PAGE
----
Were British Police Involved in Targeted Killings? New report presents fresh evidence

The ANSF’s Zurmat Operation: Abuses against local civilians

Author: Fazal Muzhary

Date: 4 March 2016

In early January 2016, an Afghan National Security Force (ANSF) operation in Zurmat, a southern district of Paktia province, resulted in civilian casualties. According to local residents, the Afghan National Army (ANA) soldiers’ heavy shelling of villages they suspected to be Taleban hideouts caused the most harm. Abuses, such as beatings and the use of schools and civilian houses for military purposes, were also reported. AAN’s Fazal Muzhary looks into reports of abuses – both by the ANSF and the Taleban – during the January operation as a case study of the increased threat to civilians during military operations, and also of how difficult it can be to ascertain what happened.

The ANSF’s Zurmat Operation: Abuses against local civilians

 MSF Investigation: US hospital strike looking more like a war crime

Author: Kate Clark

Date: 10 November 2015

A preliminary investigation by Médecins Sans Frontières (MSF) into the United States airstrike on its hospital in Kunduz on 3 October, which killed at least 30 people, has raised some serious questions. Fresh evidence suggests statements made by US officials in the first few days after the attack were false. It also makes clear how difficult it would have been for the US military, as its commander in Afghanistan, General John F Campbell, claimed, to have hit the hospital “mistakenly.” These are questions which the US must answer, if it is to escape the accusation that it committed a war crime. The case also draws attention to a blurring of lines between NATO’s non-combat and the US military’s more shadowy counter-terrorism missions and how dangerous this may be for humanitarians and other civilians. As the US prepares its own report on the strike, Campbell’s room for manoeuvre to explain away the attack appears to be diminishing, as AAN Country Director Kate Clark reports.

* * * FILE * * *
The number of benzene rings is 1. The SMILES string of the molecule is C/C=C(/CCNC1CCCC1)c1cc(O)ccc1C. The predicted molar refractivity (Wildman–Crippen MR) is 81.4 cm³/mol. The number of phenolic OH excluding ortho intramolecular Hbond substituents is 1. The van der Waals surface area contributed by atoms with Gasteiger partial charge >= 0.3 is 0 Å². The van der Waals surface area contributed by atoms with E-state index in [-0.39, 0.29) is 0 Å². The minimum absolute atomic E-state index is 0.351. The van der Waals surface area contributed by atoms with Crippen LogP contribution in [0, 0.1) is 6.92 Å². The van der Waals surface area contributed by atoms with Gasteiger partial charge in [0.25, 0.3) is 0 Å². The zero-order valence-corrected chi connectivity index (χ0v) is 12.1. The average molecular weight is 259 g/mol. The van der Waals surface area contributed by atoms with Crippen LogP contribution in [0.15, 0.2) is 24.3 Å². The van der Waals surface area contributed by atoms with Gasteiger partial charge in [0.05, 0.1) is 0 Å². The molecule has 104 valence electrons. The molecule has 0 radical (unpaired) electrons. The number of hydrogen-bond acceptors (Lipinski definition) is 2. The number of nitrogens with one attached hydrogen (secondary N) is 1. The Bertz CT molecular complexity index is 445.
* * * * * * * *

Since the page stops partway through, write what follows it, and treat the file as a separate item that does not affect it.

MSF Investigation: US hospital strike looking more like a war crime

Airstrike on a Hospital in Kunduz: Claims of a war crime

Author: Kate Clark

Date: 7 October 2015

Médecins Sans Frontières (MSF) is now demanding an International Humanitarian Fact-Finding Commission look into the United States air strike which hit its hospital in Kunduz in the early hours of Saturday morning (3 October 2015). 12 MSF staff and 10 patients, including three children, were killed in the strike which came four days into fierce fighting between Afghan forces supported by their US allies, and the Taleban. MSF has alleged the attack was deliberate, saying, “We are working on the presumption of a war crime.” The commander of US and NATO forces in Afghanistan, General John F Campbell, has admitted “a hospital was mistakenly struck.” AAN’s Kate Clark has been trying to make sense of the different narratives coming out about the strike and looking into the war crime allegation (with input from Fazal Muzhary).

Airstrike on a Hospital in Kunduz: Claims of a war crime

The Incident at Coordinate 42S VF 8934 5219: German court rejects claim from Kunduz airstrike victims

Author: Thomas Ruttig

Date: 15 December 2013

A district court in the former West German capital Bonn has rejected a case in connection with a lethal airstrike ordered by the commander of the German PRT in Kunduz province four years ago. Families of some of the dozens of victims and a German lawyer of Afghan origin had wanted to sue the German government for compensation, arguing that Colonel (now General) Georg Klein had broken official regulations and therefore the German government was liable for the deaths and injuries caused. If the claimants had been successful, it would have created a precedent and Berlin – and possibly other governments – could have faced similar claims in other cases. The court, however, ruled, on 11 December 2013, that Colonel Klein had not violated any existing regulations to protect civilians from being harmed. It also agreed with the view of the defendant – the German Defence Ministry – that Klein, in his position as PRT commander, was under the command of the NATO-led ISAF mission and not acting solely on behalf of Berlin. The claimants’ lawyer said they intend to appeal. Thomas Ruttig reports (with input from Kate Clark).

The Incident at Coordinate 42S VF 8934 5219: German court rejects claim from Kunduz air strike victims

 The Nerkh Killings: The problem with ‘immunity’ for US soldiers

Author: Kate Clark

Date: 14 November 2013